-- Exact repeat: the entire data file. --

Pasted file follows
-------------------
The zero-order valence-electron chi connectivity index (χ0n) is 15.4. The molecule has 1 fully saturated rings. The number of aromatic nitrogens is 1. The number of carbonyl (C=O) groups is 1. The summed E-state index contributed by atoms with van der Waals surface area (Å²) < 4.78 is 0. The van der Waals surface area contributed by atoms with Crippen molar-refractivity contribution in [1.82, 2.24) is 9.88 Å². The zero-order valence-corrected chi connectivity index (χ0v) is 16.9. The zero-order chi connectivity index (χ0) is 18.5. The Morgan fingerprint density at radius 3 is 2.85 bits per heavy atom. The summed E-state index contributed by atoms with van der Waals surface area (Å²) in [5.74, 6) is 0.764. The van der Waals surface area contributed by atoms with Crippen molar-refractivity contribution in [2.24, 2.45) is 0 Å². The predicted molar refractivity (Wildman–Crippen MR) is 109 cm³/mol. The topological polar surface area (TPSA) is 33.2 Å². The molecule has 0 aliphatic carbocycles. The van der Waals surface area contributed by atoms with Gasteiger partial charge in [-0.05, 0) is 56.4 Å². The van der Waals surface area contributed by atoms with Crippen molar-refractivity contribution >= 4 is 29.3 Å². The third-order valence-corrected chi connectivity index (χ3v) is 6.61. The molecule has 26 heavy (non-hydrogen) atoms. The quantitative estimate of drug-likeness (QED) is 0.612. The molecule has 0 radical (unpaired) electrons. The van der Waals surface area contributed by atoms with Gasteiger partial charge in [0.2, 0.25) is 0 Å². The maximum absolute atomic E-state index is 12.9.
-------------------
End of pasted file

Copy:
The zero-order valence-electron chi connectivity index (χ0n) is 15.4. The molecule has 1 fully saturated rings. The number of aromatic nitrogens is 1. The number of carbonyl (C=O) groups is 1. The summed E-state index contributed by atoms with van der Waals surface area (Å²) < 4.78 is 0. The van der Waals surface area contributed by atoms with Crippen molar-refractivity contribution in [1.82, 2.24) is 9.88 Å². The zero-order valence-corrected chi connectivity index (χ0v) is 16.9. The zero-order chi connectivity index (χ0) is 18.5. The Morgan fingerprint density at radius 3 is 2.85 bits per heavy atom. The summed E-state index contributed by atoms with van der Waals surface area (Å²) in [5.74, 6) is 0.764. The van der Waals surface area contributed by atoms with Crippen molar-refractivity contribution in [2.24, 2.45) is 0 Å². The predicted molar refractivity (Wildman–Crippen MR) is 109 cm³/mol. The topological polar surface area (TPSA) is 33.2 Å². The molecule has 0 aliphatic carbocycles. The van der Waals surface area contributed by atoms with Gasteiger partial charge in [-0.05, 0) is 56.4 Å². The van der Waals surface area contributed by atoms with Crippen molar-refractivity contribution >= 4 is 29.3 Å². The third-order valence-corrected chi connectivity index (χ3v) is 6.61. The molecule has 26 heavy (non-hydrogen) atoms. The quantitative estimate of drug-likeness (QED) is 0.612. The molecule has 0 radical (unpaired) electrons. The van der Waals surface area contributed by atoms with Gasteiger partial charge in [0.2, 0.25) is 0 Å². The maximum absolute atomic E-state index is 12.9.